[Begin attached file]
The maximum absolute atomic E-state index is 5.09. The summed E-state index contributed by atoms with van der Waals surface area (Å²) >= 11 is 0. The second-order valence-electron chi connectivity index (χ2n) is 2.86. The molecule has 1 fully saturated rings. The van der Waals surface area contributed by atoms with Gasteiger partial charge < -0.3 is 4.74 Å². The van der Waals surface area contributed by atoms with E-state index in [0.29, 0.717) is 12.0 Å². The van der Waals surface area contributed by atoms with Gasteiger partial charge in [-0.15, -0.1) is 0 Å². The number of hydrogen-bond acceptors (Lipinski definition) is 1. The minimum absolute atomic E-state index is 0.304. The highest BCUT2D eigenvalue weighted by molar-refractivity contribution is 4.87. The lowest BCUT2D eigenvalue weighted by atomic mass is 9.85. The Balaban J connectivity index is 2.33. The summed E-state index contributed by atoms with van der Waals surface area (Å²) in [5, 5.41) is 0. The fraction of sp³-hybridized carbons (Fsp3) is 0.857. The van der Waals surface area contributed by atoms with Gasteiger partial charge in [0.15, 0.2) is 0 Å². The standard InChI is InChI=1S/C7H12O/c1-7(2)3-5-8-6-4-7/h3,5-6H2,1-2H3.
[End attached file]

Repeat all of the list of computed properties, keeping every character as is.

The maximum absolute atomic E-state index is 5.09. The summed E-state index contributed by atoms with van der Waals surface area (Å²) >= 11 is 0. The second-order valence-electron chi connectivity index (χ2n) is 2.86. The molecule has 1 fully saturated rings. The van der Waals surface area contributed by atoms with Gasteiger partial charge < -0.3 is 4.74 Å². The van der Waals surface area contributed by atoms with E-state index in [0.29, 0.717) is 12.0 Å². The van der Waals surface area contributed by atoms with Gasteiger partial charge in [-0.15, -0.1) is 0 Å². The number of hydrogen-bond acceptors (Lipinski definition) is 1. The minimum absolute atomic E-state index is 0.304. The highest BCUT2D eigenvalue weighted by molar-refractivity contribution is 4.87. The lowest BCUT2D eigenvalue weighted by atomic mass is 9.85. The Balaban J connectivity index is 2.33. The summed E-state index contributed by atoms with van der Waals surface area (Å²) in [5, 5.41) is 0. The fraction of sp³-hybridized carbons (Fsp3) is 0.857. The van der Waals surface area contributed by atoms with Gasteiger partial charge in [0.15, 0.2) is 0 Å². The standard InChI is InChI=1S/C7H12O/c1-7(2)3-5-8-6-4-7/h3,5-6H2,1-2H3.